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Early 18 size Hampden and Hamilton Ball Observations
                                                  by Bill Kapp
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    The earliest Ball watches were manufactured by Hampden.  The first known example was actualy a Ball Whitcomb serial number 9192 discussed in Bulletin 199, pp 179-181 by T. William Schroeder. The watch is presently in the NAWCC museum collection.   Two Hampden movements (346262 and 372594)  have been reported with Webb C Ball marked dials.

     The first Ball Standard came a bit later.  As seen in figure 1, the earliest known ad for Ball watches, the Ball's Standard was advertised as being of Hampden manufacture. These ads ran from July 1890 and into 1891.  Note that the ad depicts a watch with a Hampden dial!  All known survivors actualy have a  Webb C Ball marked dial!    From the 33  survivors known to me, I guestimate that between 300-600 were produced.  This unscientific estimate is calculated by comparing reported sightings to actual production numbers. It would seem that approximately 5 to 10 percent of these early watches have surfaced.     

            fig 1,  Ad from July 1890 BLE Journal                                          Figure 2  plain Webb C Ball dial

     Dials on these watches ran from the plain (fig 2) to very fancy. Many were similar to the Moorehouse dials seen on Howard watch's but were unsigned, leading me to believe that they were in the style of Moorehouse but probably not done by Moorehouse. (fig 3)

     Movements were signed Ball's Standard, Adjusted and Hampden Watch Co. (fig4)  There were 3 styles, High grade (3known) ,Cleveland O (5known), (one of which is the only known hunter! ) and Superior Grade (25 known).  

                     fig 3   Moorehouse style dial                                             fig 4 High Grade style movement

     No other Hampden private label watch that I have seen has both the contractors name and the Hampden name on the movement!  I would expect to see only the contactor's name on a private label movement.   Another unusual aspect is that the Barrel bridge seems to  be a replacement and added later to the movement!  This can be seen from noting that the underside of the barrel bridge of the five that I have been able to examine have no serial number and that the damasceening is slightly misaligned. (fig 5)   The usual practice on Hampden movements is to have each  serial numeral individualy stamped unevenly on the lower left of the brige(underside). (fig 5A)   As the watches are advertised as being of Hampden manufacture, it is reasonable to assume that Hampden took existing stock and replaced the barrel bridge to fill Ball's order.   As the watches seem to appear from earlier random runs, I would further speculate that the movements were selected from older unsold inventory.   

        Fig 5  (Courtesy of Eric Engh)                                                               Fig 5A   (Courtesy of David Abbe)


     Over the years, many of the earlier Ball Hamiltons have undergone repairs for hands and dials.  While it is impossible to declare that the foregoing is absolutely true, it is my opinion from observations, readings, ads and factory brochures that correct and/or original watches would have the following.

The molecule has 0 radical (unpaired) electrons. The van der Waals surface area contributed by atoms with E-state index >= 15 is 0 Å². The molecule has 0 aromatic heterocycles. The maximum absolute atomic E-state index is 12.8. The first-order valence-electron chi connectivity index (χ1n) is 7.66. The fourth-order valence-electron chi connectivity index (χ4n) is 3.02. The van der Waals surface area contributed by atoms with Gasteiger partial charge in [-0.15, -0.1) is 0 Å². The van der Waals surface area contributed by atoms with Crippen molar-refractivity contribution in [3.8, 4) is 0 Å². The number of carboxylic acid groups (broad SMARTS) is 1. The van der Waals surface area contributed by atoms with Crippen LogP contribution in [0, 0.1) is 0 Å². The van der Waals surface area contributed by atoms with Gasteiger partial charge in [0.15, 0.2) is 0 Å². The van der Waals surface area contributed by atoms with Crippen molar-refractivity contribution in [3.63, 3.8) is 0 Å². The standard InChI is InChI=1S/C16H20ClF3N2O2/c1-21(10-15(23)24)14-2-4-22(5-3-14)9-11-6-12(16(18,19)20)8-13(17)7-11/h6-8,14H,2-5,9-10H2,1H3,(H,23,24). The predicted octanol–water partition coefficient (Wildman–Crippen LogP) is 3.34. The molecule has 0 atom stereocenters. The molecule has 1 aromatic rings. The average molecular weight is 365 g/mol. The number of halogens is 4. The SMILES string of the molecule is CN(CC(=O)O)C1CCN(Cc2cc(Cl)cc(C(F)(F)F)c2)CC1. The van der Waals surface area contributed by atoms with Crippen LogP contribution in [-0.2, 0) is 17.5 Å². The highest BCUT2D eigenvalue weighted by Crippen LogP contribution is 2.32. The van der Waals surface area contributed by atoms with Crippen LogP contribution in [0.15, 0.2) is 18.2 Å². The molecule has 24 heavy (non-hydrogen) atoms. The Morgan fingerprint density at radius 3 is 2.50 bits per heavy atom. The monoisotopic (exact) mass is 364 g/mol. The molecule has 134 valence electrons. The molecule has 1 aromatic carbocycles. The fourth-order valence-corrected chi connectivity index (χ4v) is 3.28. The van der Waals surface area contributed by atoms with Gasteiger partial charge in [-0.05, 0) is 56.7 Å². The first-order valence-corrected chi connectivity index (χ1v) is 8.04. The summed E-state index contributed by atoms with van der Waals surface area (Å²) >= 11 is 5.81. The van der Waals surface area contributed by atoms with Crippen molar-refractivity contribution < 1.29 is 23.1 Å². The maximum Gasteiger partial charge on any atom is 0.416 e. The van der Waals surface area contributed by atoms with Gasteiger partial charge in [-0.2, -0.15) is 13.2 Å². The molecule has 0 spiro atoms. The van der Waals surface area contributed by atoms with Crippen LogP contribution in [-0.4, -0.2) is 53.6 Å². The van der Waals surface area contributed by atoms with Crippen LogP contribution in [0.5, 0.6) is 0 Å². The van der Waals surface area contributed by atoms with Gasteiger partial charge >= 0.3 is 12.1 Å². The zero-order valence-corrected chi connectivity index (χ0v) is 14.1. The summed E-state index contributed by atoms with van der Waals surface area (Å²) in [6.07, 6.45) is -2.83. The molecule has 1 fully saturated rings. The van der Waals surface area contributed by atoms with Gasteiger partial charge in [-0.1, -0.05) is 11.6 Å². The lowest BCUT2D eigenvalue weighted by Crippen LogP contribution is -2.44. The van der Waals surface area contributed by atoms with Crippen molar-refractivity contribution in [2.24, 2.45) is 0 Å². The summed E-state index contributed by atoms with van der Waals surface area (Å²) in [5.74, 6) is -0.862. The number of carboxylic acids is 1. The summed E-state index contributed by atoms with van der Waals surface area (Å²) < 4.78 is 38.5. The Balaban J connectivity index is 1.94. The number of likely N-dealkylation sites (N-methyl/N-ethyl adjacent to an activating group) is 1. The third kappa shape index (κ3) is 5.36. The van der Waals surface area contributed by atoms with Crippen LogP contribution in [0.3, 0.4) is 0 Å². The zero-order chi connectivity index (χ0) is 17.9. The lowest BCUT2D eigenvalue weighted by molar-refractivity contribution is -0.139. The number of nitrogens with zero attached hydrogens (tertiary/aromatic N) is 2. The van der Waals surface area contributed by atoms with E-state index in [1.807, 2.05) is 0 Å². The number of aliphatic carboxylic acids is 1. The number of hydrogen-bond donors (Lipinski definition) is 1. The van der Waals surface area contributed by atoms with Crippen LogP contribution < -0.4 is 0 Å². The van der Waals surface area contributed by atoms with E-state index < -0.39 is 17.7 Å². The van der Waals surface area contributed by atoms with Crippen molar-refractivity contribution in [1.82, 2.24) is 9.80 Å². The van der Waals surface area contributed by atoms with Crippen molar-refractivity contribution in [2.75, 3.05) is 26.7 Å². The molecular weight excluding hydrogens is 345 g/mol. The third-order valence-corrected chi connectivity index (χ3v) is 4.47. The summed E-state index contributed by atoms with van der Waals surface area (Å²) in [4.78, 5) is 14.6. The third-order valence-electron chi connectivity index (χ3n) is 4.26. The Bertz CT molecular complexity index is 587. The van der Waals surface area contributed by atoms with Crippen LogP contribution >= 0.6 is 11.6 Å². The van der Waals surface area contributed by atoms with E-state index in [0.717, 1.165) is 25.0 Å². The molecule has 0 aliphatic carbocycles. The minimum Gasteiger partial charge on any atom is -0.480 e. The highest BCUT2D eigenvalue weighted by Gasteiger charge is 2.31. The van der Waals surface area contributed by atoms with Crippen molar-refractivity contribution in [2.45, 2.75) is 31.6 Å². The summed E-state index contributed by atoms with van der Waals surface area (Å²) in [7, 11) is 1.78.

936 Ball Hamilton watches of which 87 were produced would have dials and hands as seen in figure 6. The hands are a variation of Webb C Ball patent designed hands that are seen on Howard watches, in that the ball is further up the hand  shaft  (fig 7).  This patent was applied for in April and granted in August 1893.   The pierced hand patent was applied for in March and granted in July 1895.  (fig 8)   Both designs are still shown in the 1902  Ball company catalog. Original pierced hands would be plum coloured. New Old Stock has been circulated with a different colour. I am not sure when the pierced hands gave way to other designs but I have observed very few after the 42k run.

  Fig 6  (courtesy Joel W Sarich)
      936 Hamilton Ball # 608    
                                                                                                                                                                                                                                                                Fig 7 Courtesy of US Patent office                    Fig 8 Courtesy of US patent office

The 938 Ball Hamilton's would be expected to have the pierced hands as shown above in fig 8, examples of private label and Brotherhood dials in this early run have been seen in many bulletins.  I am not aware of any surviving original ORRS Dial.

937 and 939 Ball hunter movements  are extremely rare and I only have one report of each in my data base.  Don Dahlberg at our fabulous NAWCC library research found records of 18 (937's) and 6 (939's) shipped to Ball.   Rhett Lucke has records of a 7th 939.  There is speculation that not all are signed Ball's.   I have not seen hands or dials for these but would expect that they would conform to their respective open face counterparts.

I would expect the first 999 run from 13,001 -13400 to also have the pierced hands.  The patd dial with the wavy 3 as seen in fig 9 and the fancy "A" in Cleveland as seen in figure 10, an ORRS dial,  are not found in subsequent runs!  It is possible that this dial was used on the 938's also.


Fig 9, Dial from a 13k first run 999 Ball Hamilton     fig 10 Enlargement of logo to show the fancy A in Cleveland